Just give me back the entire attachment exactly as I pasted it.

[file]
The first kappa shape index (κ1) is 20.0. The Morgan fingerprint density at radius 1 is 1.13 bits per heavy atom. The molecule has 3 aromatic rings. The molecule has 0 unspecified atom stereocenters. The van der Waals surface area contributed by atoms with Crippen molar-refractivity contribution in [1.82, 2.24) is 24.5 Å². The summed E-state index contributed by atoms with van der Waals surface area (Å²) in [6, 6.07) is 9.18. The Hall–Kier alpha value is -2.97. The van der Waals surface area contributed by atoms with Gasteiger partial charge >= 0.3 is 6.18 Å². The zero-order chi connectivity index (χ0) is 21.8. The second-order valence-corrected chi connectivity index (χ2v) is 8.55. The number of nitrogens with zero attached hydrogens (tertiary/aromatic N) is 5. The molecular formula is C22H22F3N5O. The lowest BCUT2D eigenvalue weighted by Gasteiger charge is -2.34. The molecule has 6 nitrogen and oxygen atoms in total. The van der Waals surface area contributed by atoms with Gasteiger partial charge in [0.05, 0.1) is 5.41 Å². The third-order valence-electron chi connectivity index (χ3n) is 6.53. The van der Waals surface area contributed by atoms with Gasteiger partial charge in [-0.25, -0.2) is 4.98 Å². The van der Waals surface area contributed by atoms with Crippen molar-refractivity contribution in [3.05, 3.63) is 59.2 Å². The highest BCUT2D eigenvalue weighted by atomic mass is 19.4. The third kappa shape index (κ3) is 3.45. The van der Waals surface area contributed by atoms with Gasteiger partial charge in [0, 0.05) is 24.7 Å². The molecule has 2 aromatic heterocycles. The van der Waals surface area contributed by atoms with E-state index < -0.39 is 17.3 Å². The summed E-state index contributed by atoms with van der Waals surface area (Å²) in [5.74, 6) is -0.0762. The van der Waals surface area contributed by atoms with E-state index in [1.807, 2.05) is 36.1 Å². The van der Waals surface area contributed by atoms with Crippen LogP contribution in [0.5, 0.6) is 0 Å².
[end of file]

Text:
The first kappa shape index (κ1) is 20.0. The Morgan fingerprint density at radius 1 is 1.13 bits per heavy atom. The molecule has 3 aromatic rings. The molecule has 0 unspecified atom stereocenters. The van der Waals surface area contributed by atoms with Crippen molar-refractivity contribution in [1.82, 2.24) is 24.5 Å². The summed E-state index contributed by atoms with van der Waals surface area (Å²) in [6, 6.07) is 9.18. The Hall–Kier alpha value is -2.97. The van der Waals surface area contributed by atoms with Gasteiger partial charge >= 0.3 is 6.18 Å². The zero-order chi connectivity index (χ0) is 21.8. The second-order valence-corrected chi connectivity index (χ2v) is 8.55. The number of nitrogens with zero attached hydrogens (tertiary/aromatic N) is 5. The molecular formula is C22H22F3N5O. The lowest BCUT2D eigenvalue weighted by Gasteiger charge is -2.34. The molecule has 6 nitrogen and oxygen atoms in total. The van der Waals surface area contributed by atoms with Gasteiger partial charge in [0.05, 0.1) is 5.41 Å². The third-order valence-electron chi connectivity index (χ3n) is 6.53. The van der Waals surface area contributed by atoms with Gasteiger partial charge in [-0.25, -0.2) is 4.98 Å². The van der Waals surface area contributed by atoms with Crippen molar-refractivity contribution in [3.05, 3.63) is 59.2 Å². The highest BCUT2D eigenvalue weighted by atomic mass is 19.4. The third kappa shape index (κ3) is 3.45. The van der Waals surface area contributed by atoms with Gasteiger partial charge in [0, 0.05) is 24.7 Å². The molecule has 2 aromatic heterocycles. The van der Waals surface area contributed by atoms with E-state index < -0.39 is 17.3 Å². The summed E-state index contributed by atoms with van der Waals surface area (Å²) in [5.74, 6) is -0.0762. The van der Waals surface area contributed by atoms with E-state index in [1.807, 2.05) is 36.1 Å². The van der Waals surface area contributed by atoms with Crippen LogP contribution in [0.5, 0.6) is 0 Å².